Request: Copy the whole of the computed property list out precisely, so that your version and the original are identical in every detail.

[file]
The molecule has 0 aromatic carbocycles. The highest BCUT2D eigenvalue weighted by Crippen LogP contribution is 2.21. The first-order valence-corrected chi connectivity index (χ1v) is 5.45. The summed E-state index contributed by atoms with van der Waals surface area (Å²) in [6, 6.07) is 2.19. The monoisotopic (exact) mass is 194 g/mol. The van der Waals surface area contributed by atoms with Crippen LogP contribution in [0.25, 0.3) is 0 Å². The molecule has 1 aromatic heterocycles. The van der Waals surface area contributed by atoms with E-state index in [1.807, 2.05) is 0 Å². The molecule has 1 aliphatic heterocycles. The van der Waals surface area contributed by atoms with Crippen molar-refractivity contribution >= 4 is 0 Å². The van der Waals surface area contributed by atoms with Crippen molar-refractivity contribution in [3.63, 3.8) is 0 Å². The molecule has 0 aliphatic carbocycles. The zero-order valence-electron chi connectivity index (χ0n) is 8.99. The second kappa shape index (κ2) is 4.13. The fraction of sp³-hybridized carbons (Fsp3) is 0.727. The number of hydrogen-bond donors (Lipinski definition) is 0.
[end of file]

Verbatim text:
The molecule has 0 aromatic carbocycles. The highest BCUT2D eigenvalue weighted by Crippen LogP contribution is 2.21. The first-order valence-corrected chi connectivity index (χ1v) is 5.45. The summed E-state index contributed by atoms with van der Waals surface area (Å²) in [6, 6.07) is 2.19. The monoisotopic (exact) mass is 194 g/mol. The van der Waals surface area contributed by atoms with Crippen LogP contribution in [0.25, 0.3) is 0 Å². The molecule has 1 aromatic heterocycles. The van der Waals surface area contributed by atoms with E-state index in [1.807, 2.05) is 0 Å². The molecule has 1 aliphatic heterocycles. The van der Waals surface area contributed by atoms with Crippen molar-refractivity contribution >= 4 is 0 Å². The van der Waals surface area contributed by atoms with Crippen molar-refractivity contribution in [3.63, 3.8) is 0 Å². The molecule has 0 aliphatic carbocycles. The zero-order valence-electron chi connectivity index (χ0n) is 8.99. The second kappa shape index (κ2) is 4.13. The fraction of sp³-hybridized carbons (Fsp3) is 0.727. The number of hydrogen-bond donors (Lipinski definition) is 0.